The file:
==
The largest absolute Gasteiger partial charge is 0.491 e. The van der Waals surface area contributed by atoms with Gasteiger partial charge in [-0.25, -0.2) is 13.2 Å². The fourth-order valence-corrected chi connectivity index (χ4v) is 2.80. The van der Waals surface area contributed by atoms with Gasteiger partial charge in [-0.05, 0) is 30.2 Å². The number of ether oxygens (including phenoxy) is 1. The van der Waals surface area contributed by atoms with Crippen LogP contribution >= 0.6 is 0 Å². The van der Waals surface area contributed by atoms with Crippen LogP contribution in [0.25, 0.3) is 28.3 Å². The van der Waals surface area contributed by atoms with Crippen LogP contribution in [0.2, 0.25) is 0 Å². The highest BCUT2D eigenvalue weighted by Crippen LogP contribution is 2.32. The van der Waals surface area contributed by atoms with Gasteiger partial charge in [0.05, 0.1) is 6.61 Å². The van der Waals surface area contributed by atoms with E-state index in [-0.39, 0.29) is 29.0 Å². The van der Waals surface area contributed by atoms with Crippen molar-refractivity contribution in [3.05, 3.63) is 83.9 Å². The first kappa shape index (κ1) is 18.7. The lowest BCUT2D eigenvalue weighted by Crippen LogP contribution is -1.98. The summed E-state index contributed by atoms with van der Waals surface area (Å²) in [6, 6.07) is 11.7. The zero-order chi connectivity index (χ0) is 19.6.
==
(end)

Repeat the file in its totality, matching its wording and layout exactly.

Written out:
The largest absolute Gasteiger partial charge is 0.491 e. The van der Waals surface area contributed by atoms with Gasteiger partial charge in [-0.25, -0.2) is 13.2 Å². The fourth-order valence-corrected chi connectivity index (χ4v) is 2.80. The van der Waals surface area contributed by atoms with Gasteiger partial charge in [-0.05, 0) is 30.2 Å². The number of ether oxygens (including phenoxy) is 1. The van der Waals surface area contributed by atoms with Crippen LogP contribution >= 0.6 is 0 Å². The van der Waals surface area contributed by atoms with Crippen LogP contribution in [0.25, 0.3) is 28.3 Å². The van der Waals surface area contributed by atoms with Crippen LogP contribution in [0.2, 0.25) is 0 Å². The highest BCUT2D eigenvalue weighted by Crippen LogP contribution is 2.32. The van der Waals surface area contributed by atoms with Gasteiger partial charge in [0.05, 0.1) is 6.61 Å². The van der Waals surface area contributed by atoms with E-state index in [-0.39, 0.29) is 29.0 Å². The van der Waals surface area contributed by atoms with Crippen molar-refractivity contribution in [3.05, 3.63) is 83.9 Å². The first kappa shape index (κ1) is 18.7. The lowest BCUT2D eigenvalue weighted by Crippen LogP contribution is -1.98. The summed E-state index contributed by atoms with van der Waals surface area (Å²) in [6, 6.07) is 11.7. The zero-order chi connectivity index (χ0) is 19.6.